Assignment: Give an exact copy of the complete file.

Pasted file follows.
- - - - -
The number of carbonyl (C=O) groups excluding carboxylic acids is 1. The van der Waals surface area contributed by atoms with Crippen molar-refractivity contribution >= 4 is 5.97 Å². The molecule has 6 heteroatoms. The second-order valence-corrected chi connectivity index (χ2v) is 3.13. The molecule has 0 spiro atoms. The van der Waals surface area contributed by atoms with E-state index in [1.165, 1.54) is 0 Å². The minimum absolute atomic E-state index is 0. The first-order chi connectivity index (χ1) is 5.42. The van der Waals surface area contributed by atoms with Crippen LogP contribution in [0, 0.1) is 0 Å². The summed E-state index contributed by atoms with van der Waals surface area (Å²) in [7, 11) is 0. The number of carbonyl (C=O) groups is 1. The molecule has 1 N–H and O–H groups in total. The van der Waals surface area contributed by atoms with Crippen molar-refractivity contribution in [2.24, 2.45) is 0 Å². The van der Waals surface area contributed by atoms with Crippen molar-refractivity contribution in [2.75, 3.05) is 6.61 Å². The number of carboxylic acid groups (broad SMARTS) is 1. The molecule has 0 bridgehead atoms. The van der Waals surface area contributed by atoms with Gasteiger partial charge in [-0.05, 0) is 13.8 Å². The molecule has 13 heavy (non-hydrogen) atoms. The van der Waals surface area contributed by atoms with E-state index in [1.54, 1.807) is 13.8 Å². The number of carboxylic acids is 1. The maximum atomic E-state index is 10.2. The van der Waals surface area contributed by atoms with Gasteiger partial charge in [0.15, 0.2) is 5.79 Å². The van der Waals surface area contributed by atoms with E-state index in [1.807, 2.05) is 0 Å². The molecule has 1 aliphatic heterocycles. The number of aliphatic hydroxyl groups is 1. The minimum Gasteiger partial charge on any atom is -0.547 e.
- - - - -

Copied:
The number of carbonyl (C=O) groups excluding carboxylic acids is 1. The van der Waals surface area contributed by atoms with Crippen molar-refractivity contribution >= 4 is 5.97 Å². The molecule has 6 heteroatoms. The second-order valence-corrected chi connectivity index (χ2v) is 3.13. The molecule has 0 spiro atoms. The van der Waals surface area contributed by atoms with E-state index in [1.165, 1.54) is 0 Å². The minimum absolute atomic E-state index is 0. The first-order chi connectivity index (χ1) is 5.42. The van der Waals surface area contributed by atoms with Crippen LogP contribution in [0, 0.1) is 0 Å². The summed E-state index contributed by atoms with van der Waals surface area (Å²) in [7, 11) is 0. The number of carbonyl (C=O) groups is 1. The molecule has 1 N–H and O–H groups in total. The van der Waals surface area contributed by atoms with Crippen molar-refractivity contribution in [2.24, 2.45) is 0 Å². The van der Waals surface area contributed by atoms with Crippen molar-refractivity contribution in [2.75, 3.05) is 6.61 Å². The number of carboxylic acid groups (broad SMARTS) is 1. The molecule has 0 bridgehead atoms. The van der Waals surface area contributed by atoms with Gasteiger partial charge in [-0.05, 0) is 13.8 Å². The molecule has 13 heavy (non-hydrogen) atoms. The van der Waals surface area contributed by atoms with E-state index in [1.54, 1.807) is 13.8 Å². The number of carboxylic acids is 1. The maximum atomic E-state index is 10.2. The van der Waals surface area contributed by atoms with Gasteiger partial charge in [0.15, 0.2) is 5.79 Å². The van der Waals surface area contributed by atoms with E-state index in [1.807, 2.05) is 0 Å². The molecule has 1 aliphatic heterocycles. The number of aliphatic hydroxyl groups is 1. The minimum Gasteiger partial charge on any atom is -0.547 e.